The Gross-Volume Balancing Act

GSM offers six ways to ensure you’re making the right moves.

December 2015, Auto Dealer Today - Feature

by Jason Heard

If you’re a sales manager, balancing volume and gross is the question that keeps you up at night. When you have a good volume month, you get questioned on gross. Put up big gross, and you’re told you should have sold more cars. Owners always want it both ways. Is it possible to choose between the two?

Let’s evaluate some factors that may help you make that decision. There’s no perfect answer, but these are discussion points that each store needs to consider.

  • Deal structure: Do you use a one-price strategy? Do you start at MSRP on every deal? Do you take advantage of early turns by management? The way you structure your deals is essential because it determines how efficiently and quickly you can process deals from start to finish. There are only so many hours in the day, after all.
  • Pre-owned flow: How many pre-owned units do you sell? How quickly can you move trade-ins to the lot? If you’re a great used-car operator, using new-car volume to get trades is of utmost importance.
  • Sales comp: How do you pay? Do you pay on volume only or gross only? Is your sales comp percentage in line? You must design pay plans around your goals.
  • Reputation management: Managing one’s reputation is not the same as managing CSI. Most of us now ask for customers to “like” us on Facebook. We invite them to go to third-party sites and rate us. Customers understand the power that this type of media has. We also know that when you get a bad review, the only thing you can do is bury it with good ones. This tactic requires volume.
  • Other fees: What is your administrative or documentation fee? What other fees do you have that come into a deal? Are these fees income?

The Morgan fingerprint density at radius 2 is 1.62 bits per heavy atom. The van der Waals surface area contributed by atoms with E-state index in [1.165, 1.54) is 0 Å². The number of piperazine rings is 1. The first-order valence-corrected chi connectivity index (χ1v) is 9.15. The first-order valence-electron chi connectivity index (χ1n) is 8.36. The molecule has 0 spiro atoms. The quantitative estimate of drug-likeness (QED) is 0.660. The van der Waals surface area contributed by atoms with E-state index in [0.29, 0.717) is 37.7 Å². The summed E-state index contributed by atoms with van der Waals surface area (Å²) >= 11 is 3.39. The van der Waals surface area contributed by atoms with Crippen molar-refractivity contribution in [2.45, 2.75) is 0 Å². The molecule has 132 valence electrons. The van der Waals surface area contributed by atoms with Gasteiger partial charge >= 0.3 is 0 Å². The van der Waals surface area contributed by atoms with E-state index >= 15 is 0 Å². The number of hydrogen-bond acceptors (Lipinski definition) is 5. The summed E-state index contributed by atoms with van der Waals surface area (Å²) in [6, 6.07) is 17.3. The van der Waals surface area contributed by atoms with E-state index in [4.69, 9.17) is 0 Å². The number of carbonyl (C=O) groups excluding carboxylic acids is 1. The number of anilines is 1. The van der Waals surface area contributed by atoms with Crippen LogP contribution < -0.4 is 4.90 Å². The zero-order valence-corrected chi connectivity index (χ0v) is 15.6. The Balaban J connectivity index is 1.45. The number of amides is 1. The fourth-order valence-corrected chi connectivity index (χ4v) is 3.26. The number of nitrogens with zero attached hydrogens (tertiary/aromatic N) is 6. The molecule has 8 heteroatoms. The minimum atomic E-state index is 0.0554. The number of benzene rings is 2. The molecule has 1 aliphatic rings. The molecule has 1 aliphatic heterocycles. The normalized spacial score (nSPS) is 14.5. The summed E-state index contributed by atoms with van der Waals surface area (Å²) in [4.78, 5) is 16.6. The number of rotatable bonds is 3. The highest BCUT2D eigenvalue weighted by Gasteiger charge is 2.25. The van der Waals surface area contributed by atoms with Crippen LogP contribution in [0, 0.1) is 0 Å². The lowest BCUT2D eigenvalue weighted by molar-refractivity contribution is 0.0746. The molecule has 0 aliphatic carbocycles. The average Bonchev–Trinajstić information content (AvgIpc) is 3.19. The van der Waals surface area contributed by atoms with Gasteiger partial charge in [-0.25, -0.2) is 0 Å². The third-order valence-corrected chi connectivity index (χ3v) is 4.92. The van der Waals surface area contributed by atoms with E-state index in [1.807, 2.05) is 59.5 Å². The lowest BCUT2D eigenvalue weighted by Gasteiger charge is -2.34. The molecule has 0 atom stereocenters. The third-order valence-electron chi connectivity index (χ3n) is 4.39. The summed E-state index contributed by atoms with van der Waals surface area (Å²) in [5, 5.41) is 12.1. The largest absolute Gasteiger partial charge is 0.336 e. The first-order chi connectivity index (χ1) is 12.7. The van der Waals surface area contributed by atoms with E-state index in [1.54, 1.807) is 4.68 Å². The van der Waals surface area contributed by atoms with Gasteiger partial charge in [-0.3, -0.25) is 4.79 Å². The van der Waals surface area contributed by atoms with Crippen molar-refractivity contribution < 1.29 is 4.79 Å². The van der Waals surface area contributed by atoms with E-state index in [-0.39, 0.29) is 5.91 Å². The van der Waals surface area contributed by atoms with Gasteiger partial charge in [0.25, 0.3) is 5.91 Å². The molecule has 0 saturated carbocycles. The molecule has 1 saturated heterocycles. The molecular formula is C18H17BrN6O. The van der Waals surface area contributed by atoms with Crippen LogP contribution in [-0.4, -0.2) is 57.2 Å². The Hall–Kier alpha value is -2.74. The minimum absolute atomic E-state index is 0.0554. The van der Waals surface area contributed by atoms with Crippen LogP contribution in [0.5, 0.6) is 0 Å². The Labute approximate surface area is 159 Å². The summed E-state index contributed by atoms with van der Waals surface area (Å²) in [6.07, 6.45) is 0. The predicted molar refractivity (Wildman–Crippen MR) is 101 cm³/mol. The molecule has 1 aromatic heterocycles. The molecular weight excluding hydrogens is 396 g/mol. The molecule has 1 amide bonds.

• Packs: Do you pack your cars? What do you use the packs for? Are they rolled into income monthly, quarterly or annually?

Use these ideas to have a discussion with your team on which direction your store wants to go in. Some stores have incredibly strong finance numbers, which allows them to consistently take short and even loser deals to increase their volume. Many stores have reinsured warranties and other finance products that have tremendous value to the ownership, so a high volume of those products is key. Some stores are spectacular used-car operators, and the new-car department serves up trade-ins on a consistent basis. Every store is unique, but they should all be evaluated and have directives in place to accomplish their goals.

Remember, there are fewer dealerships now then there were 10 years ago, and our volume is back to where it needs to be. Virtually everyone should be up on volume, simply as a result of the market. What we’re discussing here is market share. How do you want your store to perform? In an article last year, I touched on owners making decisions on what type of store they wanted to have: a local community-based dealership, an urban monstrosity or somewhere in between?

These are the same questions. There isn’t a simple answer, and no answer will be true forever. The important things are to stick to defined core values, stay nimble and efficient so you can react quicker, and keep evaluating and questioning your goals. Best of luck.

Jason Heard is the general sales manager at Gerald Jones Honda in Martinez, Ga. He is a 20-year industry veteran with extensive sales and sales management experience. [email protected]

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